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Nursing degree applications down 30% since bursary axed

7 Feb 2019

Despite a small increase on last year, the latest figures from UCAS show nursing degree applications in England have fallen by 13,000 since 2016.

UCAS warns student nurse applications falling

The RCN has warned that the NHS Long Term Plan won’t have a chance to succeed if the decline in student nurse applications isn’t reversed. The College is urging the Government to invest at least £1bn a year in nurse higher education in England to overturn the trend.

Figures released by UCAS show the number of people applying to study nursing in England has fallen by more than 13,000 since 2016, the last year students received the bursary. 

With 40,000 nursing vacancies in England, the RCN has said the fall in student numbers further jeopardises the future supply of nurses and puts safe patient care at risk. 

RCN Acting Chief Executive Dame Donna Kinnair said: “These figures show the scale of the workforce challenge ahead of us, and failure to act now risks patient care for a generation. The Long Term Plan deserves to succeed, but it cannot do so without the nurses to deliver it.

“With applicant numbers showing no sign of recovering since the removal of student funding, health care services will ultimately have even fewer nurses to treat us in our hospitals, homes, schools and clinics.”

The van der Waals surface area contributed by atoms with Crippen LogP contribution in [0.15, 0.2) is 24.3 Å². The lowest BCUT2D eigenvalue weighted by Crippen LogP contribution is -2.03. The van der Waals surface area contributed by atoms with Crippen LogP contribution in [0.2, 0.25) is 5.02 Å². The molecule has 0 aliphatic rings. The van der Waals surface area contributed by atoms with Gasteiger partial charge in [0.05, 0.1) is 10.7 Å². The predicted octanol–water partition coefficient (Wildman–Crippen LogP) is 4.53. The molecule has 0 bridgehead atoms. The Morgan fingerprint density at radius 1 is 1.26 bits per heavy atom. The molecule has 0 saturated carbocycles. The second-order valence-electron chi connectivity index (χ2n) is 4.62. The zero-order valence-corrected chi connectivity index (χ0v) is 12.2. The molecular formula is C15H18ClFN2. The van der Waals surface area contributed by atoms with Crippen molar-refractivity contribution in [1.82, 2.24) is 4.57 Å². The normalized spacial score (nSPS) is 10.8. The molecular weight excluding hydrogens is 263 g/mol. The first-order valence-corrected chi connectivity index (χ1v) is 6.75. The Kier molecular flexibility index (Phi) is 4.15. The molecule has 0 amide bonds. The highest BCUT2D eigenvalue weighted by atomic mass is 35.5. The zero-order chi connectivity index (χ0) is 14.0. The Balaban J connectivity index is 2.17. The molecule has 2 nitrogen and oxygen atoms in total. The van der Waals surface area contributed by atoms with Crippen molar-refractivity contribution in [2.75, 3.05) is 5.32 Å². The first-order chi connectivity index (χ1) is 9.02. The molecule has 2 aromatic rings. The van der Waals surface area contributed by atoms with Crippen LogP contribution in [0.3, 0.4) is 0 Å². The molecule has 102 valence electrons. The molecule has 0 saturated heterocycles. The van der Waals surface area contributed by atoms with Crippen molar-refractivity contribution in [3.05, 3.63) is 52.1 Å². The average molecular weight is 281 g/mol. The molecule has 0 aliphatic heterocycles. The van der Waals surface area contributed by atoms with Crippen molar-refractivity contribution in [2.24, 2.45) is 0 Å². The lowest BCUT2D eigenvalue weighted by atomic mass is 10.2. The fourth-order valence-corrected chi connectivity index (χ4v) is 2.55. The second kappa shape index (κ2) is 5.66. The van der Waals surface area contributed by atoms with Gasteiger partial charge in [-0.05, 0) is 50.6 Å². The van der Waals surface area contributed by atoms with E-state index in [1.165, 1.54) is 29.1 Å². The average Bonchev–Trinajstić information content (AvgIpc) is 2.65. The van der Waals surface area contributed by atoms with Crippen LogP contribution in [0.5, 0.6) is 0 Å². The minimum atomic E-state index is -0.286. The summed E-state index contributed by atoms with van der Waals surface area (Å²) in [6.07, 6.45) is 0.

The figures show that the number of mature nursing student applications from people over 25 in England has seen an even greater decline, falling by 41% since the bursary was removed.

This will mean the specialist areas worst hit by the wider staffing crisis, such as learning disability and mental health nursing, will continue to struggle to recruit the nurses they need.

Both these areas rely on students with significant life experience - with fewer mature students applying, the figures mean staffing levels could fall further.

Donna said: “Today’s figures show we all need to work together to address the workforce crisis, not only through investment in nurse education in England but through a workforce strategy that reflects the demands of the population in each country. This needs to be underpinned by legislation that guarantees the right number of nurses and nursing support staff to provide safe and effective care.”

The RCN’s Fund Our Future campaign calls on the Government to invest at least £1bn per year in nursing higher education to help stop the decline in student nurse numbers and recruit the nursing staff needed to keep patients safe.

The College has presented costed proposals to the Government such as a maintenance grant for all nursing students, or a combination of grants and forgivable loans, as well as practical support for tuition fees.

To secure the delivery of the NHS Long Term Plan, the RCN is calling for the Government to allocate the money as part of the Spending Review in spring.


Page last updated - 18/02/2019